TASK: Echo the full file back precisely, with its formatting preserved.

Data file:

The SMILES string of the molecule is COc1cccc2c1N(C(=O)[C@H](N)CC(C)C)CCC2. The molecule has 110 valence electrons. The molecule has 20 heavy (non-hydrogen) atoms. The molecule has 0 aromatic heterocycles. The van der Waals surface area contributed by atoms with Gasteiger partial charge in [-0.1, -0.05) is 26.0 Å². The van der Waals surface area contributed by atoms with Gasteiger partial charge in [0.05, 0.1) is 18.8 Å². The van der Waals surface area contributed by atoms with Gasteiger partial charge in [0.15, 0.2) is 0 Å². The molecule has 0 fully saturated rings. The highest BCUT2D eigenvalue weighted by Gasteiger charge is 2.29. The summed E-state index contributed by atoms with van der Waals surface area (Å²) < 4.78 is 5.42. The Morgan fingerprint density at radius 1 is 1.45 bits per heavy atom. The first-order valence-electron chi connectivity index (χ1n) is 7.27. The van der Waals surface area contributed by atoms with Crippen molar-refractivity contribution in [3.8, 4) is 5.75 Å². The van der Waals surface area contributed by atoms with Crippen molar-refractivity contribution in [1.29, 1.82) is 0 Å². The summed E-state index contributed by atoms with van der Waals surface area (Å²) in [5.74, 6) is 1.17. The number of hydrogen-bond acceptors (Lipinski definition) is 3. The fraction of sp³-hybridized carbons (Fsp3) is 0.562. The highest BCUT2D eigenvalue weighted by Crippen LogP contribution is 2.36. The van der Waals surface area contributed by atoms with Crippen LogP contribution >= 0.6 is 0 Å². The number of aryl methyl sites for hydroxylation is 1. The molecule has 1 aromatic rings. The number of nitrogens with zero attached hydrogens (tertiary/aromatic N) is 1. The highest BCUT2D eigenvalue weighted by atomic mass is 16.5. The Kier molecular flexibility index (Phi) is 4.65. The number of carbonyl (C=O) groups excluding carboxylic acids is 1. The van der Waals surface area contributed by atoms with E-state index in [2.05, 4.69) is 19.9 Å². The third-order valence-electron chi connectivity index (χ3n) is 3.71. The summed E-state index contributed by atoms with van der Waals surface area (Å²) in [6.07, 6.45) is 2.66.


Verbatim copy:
The SMILES string of the molecule is COc1cccc2c1N(C(=O)[C@H](N)CC(C)C)CCC2. The molecule has 110 valence electrons. The molecule has 20 heavy (non-hydrogen) atoms. The molecule has 0 aromatic heterocycles. The van der Waals surface area contributed by atoms with Gasteiger partial charge in [-0.1, -0.05) is 26.0 Å². The van der Waals surface area contributed by atoms with Gasteiger partial charge in [0.05, 0.1) is 18.8 Å². The van der Waals surface area contributed by atoms with Gasteiger partial charge in [0.15, 0.2) is 0 Å². The molecule has 0 fully saturated rings. The highest BCUT2D eigenvalue weighted by Gasteiger charge is 2.29. The summed E-state index contributed by atoms with van der Waals surface area (Å²) < 4.78 is 5.42. The Morgan fingerprint density at radius 1 is 1.45 bits per heavy atom. The first-order valence-electron chi connectivity index (χ1n) is 7.27. The van der Waals surface area contributed by atoms with Crippen molar-refractivity contribution in [3.8, 4) is 5.75 Å². The van der Waals surface area contributed by atoms with Crippen molar-refractivity contribution in [1.29, 1.82) is 0 Å². The summed E-state index contributed by atoms with van der Waals surface area (Å²) in [5.74, 6) is 1.17. The number of hydrogen-bond acceptors (Lipinski definition) is 3. The fraction of sp³-hybridized carbons (Fsp3) is 0.562. The highest BCUT2D eigenvalue weighted by Crippen LogP contribution is 2.36. The van der Waals surface area contributed by atoms with Crippen LogP contribution >= 0.6 is 0 Å². The number of aryl methyl sites for hydroxylation is 1. The molecule has 1 aromatic rings. The number of nitrogens with zero attached hydrogens (tertiary/aromatic N) is 1. The highest BCUT2D eigenvalue weighted by atomic mass is 16.5. The Kier molecular flexibility index (Phi) is 4.65. The number of carbonyl (C=O) groups excluding carboxylic acids is 1. The van der Waals surface area contributed by atoms with E-state index in [2.05, 4.69) is 19.9 Å². The third-order valence-electron chi connectivity index (χ3n) is 3.71. The summed E-state index contributed by atoms with van der Waals surface area (Å²) in [6.07, 6.45) is 2.66.